Published on December 18th, 2016 | by Michelle Roper-Shaw0
National Wrapping Day
Have you finished your Christmas Shopping yet? Today not only is exactly a week before Christmas, it is also National Wrapping Day.
This is the day for you to put some time aside, to give Santa a helping hand and wrap all your presents.
Wrap Up Well
Gift wrapping goes hand in hand with joyful events such as Christmas, birthdays, weddings and anniversaries. Taking the time to wrap gifts well is a very worthwhile exercise. According to a psychological study, recipients of gifts are more likely to rate a gift more favourably if it is well wrapped.
Earlier this week we gave you our ultimate guide to Christmas Wrapping. So, if you follow all our hints and tips, getting all your gifts ready will be a breeze. Your friends and family will be impressed not only with their gift but also with the way it has been lovingly prepared.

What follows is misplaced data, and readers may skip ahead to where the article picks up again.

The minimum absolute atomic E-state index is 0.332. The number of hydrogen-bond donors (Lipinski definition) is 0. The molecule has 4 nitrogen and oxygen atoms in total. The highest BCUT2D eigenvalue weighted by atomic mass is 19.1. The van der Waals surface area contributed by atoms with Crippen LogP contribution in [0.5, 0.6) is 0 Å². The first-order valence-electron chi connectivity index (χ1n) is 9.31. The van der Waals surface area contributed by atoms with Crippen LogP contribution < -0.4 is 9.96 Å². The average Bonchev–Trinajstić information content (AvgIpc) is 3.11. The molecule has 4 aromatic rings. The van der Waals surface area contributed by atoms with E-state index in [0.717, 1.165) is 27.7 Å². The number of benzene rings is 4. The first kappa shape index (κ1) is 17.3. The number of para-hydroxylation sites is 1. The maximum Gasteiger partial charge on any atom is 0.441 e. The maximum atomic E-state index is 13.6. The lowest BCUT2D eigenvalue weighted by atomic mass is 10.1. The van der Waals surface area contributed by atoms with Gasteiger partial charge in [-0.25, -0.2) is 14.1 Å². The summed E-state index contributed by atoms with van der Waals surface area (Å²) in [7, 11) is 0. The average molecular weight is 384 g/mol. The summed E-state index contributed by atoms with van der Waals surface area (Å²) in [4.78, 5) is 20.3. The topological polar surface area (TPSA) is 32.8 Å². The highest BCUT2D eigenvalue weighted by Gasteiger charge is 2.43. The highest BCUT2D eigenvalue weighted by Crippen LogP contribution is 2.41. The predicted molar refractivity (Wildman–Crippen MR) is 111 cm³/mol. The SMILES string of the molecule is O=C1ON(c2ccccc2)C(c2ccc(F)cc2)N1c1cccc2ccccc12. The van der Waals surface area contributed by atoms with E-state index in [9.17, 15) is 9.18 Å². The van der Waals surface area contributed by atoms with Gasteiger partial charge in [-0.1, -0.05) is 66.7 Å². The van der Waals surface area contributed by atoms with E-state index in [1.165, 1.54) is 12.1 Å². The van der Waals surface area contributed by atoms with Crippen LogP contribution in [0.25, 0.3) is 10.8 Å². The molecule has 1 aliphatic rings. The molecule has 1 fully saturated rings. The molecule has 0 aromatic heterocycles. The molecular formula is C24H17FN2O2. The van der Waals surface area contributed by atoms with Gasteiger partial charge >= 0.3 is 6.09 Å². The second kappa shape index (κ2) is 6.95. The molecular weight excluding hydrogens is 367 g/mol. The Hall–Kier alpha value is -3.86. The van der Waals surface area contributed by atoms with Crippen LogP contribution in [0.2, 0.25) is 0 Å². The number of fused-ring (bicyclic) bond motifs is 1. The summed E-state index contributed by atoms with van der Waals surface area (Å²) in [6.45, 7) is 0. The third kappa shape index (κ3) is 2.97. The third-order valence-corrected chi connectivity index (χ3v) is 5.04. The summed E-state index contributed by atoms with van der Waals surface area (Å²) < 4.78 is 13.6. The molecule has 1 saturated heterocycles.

Why We Wrap Presents
The origin of wrapping presents goes back centuries. Paper was invented in China in the 2nd Century BC and the Southern Song dynasty would wrap monetary gifts in paper to form an envelope known as a chih pao. These gifts were given to government officials by the Chinese court.
Thanks to mass production and further innovations, gift wrapping continued to become more popular during the 20th Century. Hallmark Cards are credited as inventing modern day paper when they happened to run out of traditional coloured tissue paper, and never looked back.
Get Ready to Wrap
For the perfect finish to your gift wrapping, Scotch Magic Invisible Tape is a great choice. It is easy to unwind and can even be torn by hand if you misplace your scissors. The matt finish almost disappears on most types of paper so no one will know it’s even there.
In China, red is a popular colour for gift wrapping as it represents good luck.
In Japan, wrapping gifts in cloth is becoming increasingly popular. It provides a more eco-friendly alternative to paper.
In the United States, an additional 5 million tonnes of waste are created through the paper at Christmas.